5 W’s of the ACGME Merger (MD/DO Merger)
Who and What
The American Association of Colleges of Osteopathic Medicine (AACOM) and the American Osteopathic Association (AOA) will be merging with the MD programs’ Accreditation Council for Graduate Medical Education (ACGME). The merger will result in a unified ACGME Match for both students from MD and DO schools. DO programs will still have the opportunity to apply for “osteopathic recognition” in order to keep providing training in osteopathic manipulative treatment.
USMLE vs. COMLEX Requirements
This is a very interesting area of the ACGME Merger, which will likely evolve in the coming years as the merger progresses. Here are some key points to keep in mind:
- According to the American Association of Colleges of Osteopathic Medicine, “COMLEX-USA will continue to be the required examination series and the pathway to licensure for osteopathic physicians. It is widely recognized and universally accepted as the valid examination for osteopathic physician competency assessment for licensure. It is also required by accreditation standards established by the Commission on Osteopathic College Accreditation (COCA), and is a requirement for graduation from all COMs. COMLEX-USA is regarded by the majority of residency program directors of AOA and ACGME accredited residency programs as an important and useful assessment tool as part of the evaluation of DO residency applicants for their programs.”
- However, now, MD students will also be able to take their USMLE scores to previously DO-only programs.
- In essence, the ACGME Merger will allow MDs to apply to all programs. But, for DOs, if specific programs require USMLE scores as part of a complete application, DOs will still have to take both examinations to qualify for such programs.
- Yet, it is expected that over the years, a more universal acceptance of the COMLEX as a valid and sufficient qualification for residency will continue to grow. Again, according to the AACOM: “The single GME accreditation system is not expected to reduce acceptance of the COMLEX-USA for residency admissions, but rather to continue to grow acceptance with the goal of one day achieving universal acceptance. However, it is likely – at least for a while – that some ACGME programs will continue to prefer to receive a USMLE score. If a student has aspirations for such programs, then that student will have to make the decision about whether to take the USMLE in addition to the COMLEX-USA.”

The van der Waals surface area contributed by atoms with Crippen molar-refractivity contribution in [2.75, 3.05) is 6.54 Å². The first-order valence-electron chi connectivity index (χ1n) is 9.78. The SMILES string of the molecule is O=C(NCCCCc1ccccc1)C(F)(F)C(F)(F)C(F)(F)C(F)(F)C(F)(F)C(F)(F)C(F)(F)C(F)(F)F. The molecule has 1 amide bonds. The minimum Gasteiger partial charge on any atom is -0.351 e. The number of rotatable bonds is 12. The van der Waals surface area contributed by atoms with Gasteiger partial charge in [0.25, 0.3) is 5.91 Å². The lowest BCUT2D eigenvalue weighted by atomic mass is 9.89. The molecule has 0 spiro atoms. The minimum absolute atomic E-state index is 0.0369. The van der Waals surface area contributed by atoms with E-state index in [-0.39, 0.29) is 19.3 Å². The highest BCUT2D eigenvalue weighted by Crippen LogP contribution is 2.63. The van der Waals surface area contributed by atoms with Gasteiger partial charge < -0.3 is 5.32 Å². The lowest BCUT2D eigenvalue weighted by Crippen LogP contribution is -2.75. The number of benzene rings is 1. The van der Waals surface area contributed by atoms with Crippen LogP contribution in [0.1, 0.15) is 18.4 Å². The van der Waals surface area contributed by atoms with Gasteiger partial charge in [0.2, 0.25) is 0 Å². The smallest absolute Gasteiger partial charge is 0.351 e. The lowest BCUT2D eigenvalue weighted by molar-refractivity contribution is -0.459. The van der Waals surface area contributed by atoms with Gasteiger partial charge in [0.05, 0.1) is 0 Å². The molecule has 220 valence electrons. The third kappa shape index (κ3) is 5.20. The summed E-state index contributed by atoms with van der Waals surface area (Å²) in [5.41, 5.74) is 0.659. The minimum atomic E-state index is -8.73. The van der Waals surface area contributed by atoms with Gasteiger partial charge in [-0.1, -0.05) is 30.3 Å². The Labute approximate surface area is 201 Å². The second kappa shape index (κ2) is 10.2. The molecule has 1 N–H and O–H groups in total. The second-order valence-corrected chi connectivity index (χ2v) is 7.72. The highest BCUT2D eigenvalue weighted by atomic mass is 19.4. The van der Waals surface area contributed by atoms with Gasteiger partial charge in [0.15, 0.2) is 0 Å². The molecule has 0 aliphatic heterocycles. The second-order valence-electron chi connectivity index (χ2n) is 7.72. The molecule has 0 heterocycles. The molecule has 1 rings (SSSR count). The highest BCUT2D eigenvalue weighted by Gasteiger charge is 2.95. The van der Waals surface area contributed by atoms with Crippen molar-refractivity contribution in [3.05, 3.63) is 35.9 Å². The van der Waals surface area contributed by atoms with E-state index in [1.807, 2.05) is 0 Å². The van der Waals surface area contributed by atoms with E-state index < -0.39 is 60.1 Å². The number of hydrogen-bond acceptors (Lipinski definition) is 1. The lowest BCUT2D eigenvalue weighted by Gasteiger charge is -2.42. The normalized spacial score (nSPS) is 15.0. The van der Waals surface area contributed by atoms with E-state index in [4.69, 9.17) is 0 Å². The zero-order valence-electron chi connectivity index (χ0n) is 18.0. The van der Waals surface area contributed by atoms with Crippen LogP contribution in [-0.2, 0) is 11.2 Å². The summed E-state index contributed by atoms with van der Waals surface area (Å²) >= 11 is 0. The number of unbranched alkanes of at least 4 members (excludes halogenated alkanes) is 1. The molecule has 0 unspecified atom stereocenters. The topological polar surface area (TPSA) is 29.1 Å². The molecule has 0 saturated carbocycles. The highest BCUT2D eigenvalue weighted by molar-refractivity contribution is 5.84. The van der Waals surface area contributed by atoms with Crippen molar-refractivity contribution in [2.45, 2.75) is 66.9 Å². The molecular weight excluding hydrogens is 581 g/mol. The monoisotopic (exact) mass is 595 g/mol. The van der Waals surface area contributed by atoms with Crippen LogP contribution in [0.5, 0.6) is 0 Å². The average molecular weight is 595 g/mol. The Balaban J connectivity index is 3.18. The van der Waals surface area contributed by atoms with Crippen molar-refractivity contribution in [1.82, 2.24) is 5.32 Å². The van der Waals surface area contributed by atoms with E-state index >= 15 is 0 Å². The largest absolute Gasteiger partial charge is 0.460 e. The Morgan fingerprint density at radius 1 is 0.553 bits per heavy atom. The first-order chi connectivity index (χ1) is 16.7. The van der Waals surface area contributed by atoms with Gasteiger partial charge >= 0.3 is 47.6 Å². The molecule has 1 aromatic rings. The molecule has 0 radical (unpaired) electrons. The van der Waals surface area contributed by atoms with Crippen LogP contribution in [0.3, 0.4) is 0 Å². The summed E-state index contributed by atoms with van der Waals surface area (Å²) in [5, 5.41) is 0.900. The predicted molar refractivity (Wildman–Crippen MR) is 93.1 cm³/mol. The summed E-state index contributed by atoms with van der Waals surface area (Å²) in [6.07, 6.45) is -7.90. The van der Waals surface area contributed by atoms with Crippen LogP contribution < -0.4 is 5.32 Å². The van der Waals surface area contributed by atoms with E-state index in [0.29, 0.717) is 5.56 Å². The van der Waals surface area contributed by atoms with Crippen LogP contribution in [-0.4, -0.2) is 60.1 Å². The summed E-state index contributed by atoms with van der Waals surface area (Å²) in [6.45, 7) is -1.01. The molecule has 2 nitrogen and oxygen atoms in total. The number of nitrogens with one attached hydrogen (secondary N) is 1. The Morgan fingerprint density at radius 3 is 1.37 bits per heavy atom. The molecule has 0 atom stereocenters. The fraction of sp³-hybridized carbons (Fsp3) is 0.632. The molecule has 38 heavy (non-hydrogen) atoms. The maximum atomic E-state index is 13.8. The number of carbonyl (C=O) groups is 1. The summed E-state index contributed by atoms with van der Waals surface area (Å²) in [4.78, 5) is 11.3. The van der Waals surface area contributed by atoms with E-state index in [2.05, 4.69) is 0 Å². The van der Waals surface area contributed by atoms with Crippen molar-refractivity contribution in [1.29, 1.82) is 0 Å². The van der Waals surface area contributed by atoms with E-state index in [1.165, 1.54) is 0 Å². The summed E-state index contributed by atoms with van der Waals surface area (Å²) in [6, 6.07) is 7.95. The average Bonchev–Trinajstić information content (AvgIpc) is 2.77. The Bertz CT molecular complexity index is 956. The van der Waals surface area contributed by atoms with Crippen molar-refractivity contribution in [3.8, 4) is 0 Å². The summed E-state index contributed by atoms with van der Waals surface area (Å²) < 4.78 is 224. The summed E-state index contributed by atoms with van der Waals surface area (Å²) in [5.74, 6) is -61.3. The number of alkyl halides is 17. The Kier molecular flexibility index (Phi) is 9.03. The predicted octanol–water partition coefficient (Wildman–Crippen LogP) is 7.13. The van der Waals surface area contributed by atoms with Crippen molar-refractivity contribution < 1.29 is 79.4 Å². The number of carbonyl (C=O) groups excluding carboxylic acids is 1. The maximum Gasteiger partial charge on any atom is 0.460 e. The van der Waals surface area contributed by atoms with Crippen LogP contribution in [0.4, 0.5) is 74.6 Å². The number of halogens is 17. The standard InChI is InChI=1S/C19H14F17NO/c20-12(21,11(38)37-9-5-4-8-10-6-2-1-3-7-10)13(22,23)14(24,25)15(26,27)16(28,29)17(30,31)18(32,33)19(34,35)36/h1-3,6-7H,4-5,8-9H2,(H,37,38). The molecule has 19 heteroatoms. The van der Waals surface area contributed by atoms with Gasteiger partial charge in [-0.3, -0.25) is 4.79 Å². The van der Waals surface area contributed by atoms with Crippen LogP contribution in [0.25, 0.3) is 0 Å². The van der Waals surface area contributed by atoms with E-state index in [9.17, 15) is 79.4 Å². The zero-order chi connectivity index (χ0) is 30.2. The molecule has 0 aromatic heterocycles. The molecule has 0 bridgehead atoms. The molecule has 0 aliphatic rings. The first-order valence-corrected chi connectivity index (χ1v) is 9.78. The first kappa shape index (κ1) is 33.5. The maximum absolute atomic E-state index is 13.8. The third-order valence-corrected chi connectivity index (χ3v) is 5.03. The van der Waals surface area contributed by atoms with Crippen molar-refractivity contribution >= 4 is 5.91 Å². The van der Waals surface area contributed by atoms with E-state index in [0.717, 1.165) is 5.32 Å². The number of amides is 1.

When and Where?
Although there has been a 5-year transitory period beginning in 2015, the MD/DO merger is taking place in the United States in 2020, where there will no longer be exclusive DO programs. All MD and DO programs will be available to both applicant types.
The MD/DO merger is designed to address several issues:
- Save a significant amount of money by streamlining bureaucratic processes to operate under one authority (For example – dually accredited programs will no longer have to pay twice to both governing bodies)
- Provide more consistent evaluation and accountability for GME training nationwide
- Create a more transparent system for both the federal government (which gives money for graduate medical education) and the public, the ultimate consumer and recipient of results of GME
- Ideally, the merger will help a greater percentage of physicians land residency positions, which would address the physician shortage in the United States, which is especially pronounced in rural areas
Not only will the ACGME Merger save money and provide more consistent training, it is also expected to:
- Provide the same opportunities for MDs and DOs, eliminating a possible “glass ceiling” for DOs (For example – programs oftentimes limited Fellowship opportunities to only Allopathic trainees, excluding DOs from many chances for more specialized advanced training)
- Hopefully, reduce the stigma around Osteopathic DO training since it will all be done under ‘one roof’ – so to speak
- A unified Match will give residents the opportunity to ‘mix’ their Rank Order Lists, expanding their opportunities without fear of sacrificing program choice
- Give MDs the opportunity to apply to less competitive DO subspecialties
- Give MDs opportunities to apply for Osteopathic training programs
There are many benefits to the ACGME Merger, however, there are some negative aspects, which primarily affect DO applicants:
- DO subspecialties will become more competitive
- DOs are no longer going to have as large of a buffer of unfilled programs (usually almost 1,000 unfilled positions a year!)
All in all, the ACGME Merger of MD and DO programs seems to have many expected benefits including streamlined management and oversight (leading to large cost savings) and more opportunities for both MDs and DOs.
If you have questions about how this will affect your application process, please leave your thoughts, questions, and feedback in the comments below!